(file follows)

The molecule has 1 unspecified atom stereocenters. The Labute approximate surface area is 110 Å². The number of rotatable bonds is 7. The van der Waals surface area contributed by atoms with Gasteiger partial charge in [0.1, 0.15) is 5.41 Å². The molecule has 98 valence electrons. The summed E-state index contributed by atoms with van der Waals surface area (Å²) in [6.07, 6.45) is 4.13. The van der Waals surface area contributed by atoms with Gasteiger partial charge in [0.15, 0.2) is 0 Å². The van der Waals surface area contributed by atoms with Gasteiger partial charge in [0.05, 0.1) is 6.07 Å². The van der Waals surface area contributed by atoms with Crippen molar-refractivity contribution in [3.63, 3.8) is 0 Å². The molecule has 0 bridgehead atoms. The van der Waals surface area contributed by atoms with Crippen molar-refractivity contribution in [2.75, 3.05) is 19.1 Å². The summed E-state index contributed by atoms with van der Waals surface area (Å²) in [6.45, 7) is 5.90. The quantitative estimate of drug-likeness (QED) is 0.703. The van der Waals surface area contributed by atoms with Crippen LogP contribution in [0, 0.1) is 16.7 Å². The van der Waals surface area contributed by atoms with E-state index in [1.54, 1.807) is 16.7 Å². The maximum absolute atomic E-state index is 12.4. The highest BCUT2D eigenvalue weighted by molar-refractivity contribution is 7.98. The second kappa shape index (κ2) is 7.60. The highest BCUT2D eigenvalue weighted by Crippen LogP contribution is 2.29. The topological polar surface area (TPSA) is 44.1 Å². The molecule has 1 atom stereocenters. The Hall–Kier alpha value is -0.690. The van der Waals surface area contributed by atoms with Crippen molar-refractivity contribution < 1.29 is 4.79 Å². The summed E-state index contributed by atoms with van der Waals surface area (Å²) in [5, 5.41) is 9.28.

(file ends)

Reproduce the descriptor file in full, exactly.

The molecule has 1 unspecified atom stereocenters. The Labute approximate surface area is 110 Å². The number of rotatable bonds is 7. The van der Waals surface area contributed by atoms with Gasteiger partial charge in [0.1, 0.15) is 5.41 Å². The molecule has 98 valence electrons. The summed E-state index contributed by atoms with van der Waals surface area (Å²) in [6.07, 6.45) is 4.13. The van der Waals surface area contributed by atoms with Gasteiger partial charge in [0.15, 0.2) is 0 Å². The van der Waals surface area contributed by atoms with Gasteiger partial charge in [0.05, 0.1) is 6.07 Å². The van der Waals surface area contributed by atoms with Crippen molar-refractivity contribution in [3.63, 3.8) is 0 Å². The molecule has 0 bridgehead atoms. The van der Waals surface area contributed by atoms with Crippen molar-refractivity contribution in [2.75, 3.05) is 19.1 Å². The summed E-state index contributed by atoms with van der Waals surface area (Å²) in [6.45, 7) is 5.90. The quantitative estimate of drug-likeness (QED) is 0.703. The van der Waals surface area contributed by atoms with Crippen LogP contribution in [0, 0.1) is 16.7 Å². The van der Waals surface area contributed by atoms with E-state index in [1.54, 1.807) is 16.7 Å². The maximum absolute atomic E-state index is 12.4. The highest BCUT2D eigenvalue weighted by molar-refractivity contribution is 7.98. The second kappa shape index (κ2) is 7.60. The highest BCUT2D eigenvalue weighted by Crippen LogP contribution is 2.29. The topological polar surface area (TPSA) is 44.1 Å². The molecule has 1 atom stereocenters. The Hall–Kier alpha value is -0.690. The van der Waals surface area contributed by atoms with Crippen molar-refractivity contribution < 1.29 is 4.79 Å². The summed E-state index contributed by atoms with van der Waals surface area (Å²) in [5, 5.41) is 9.28.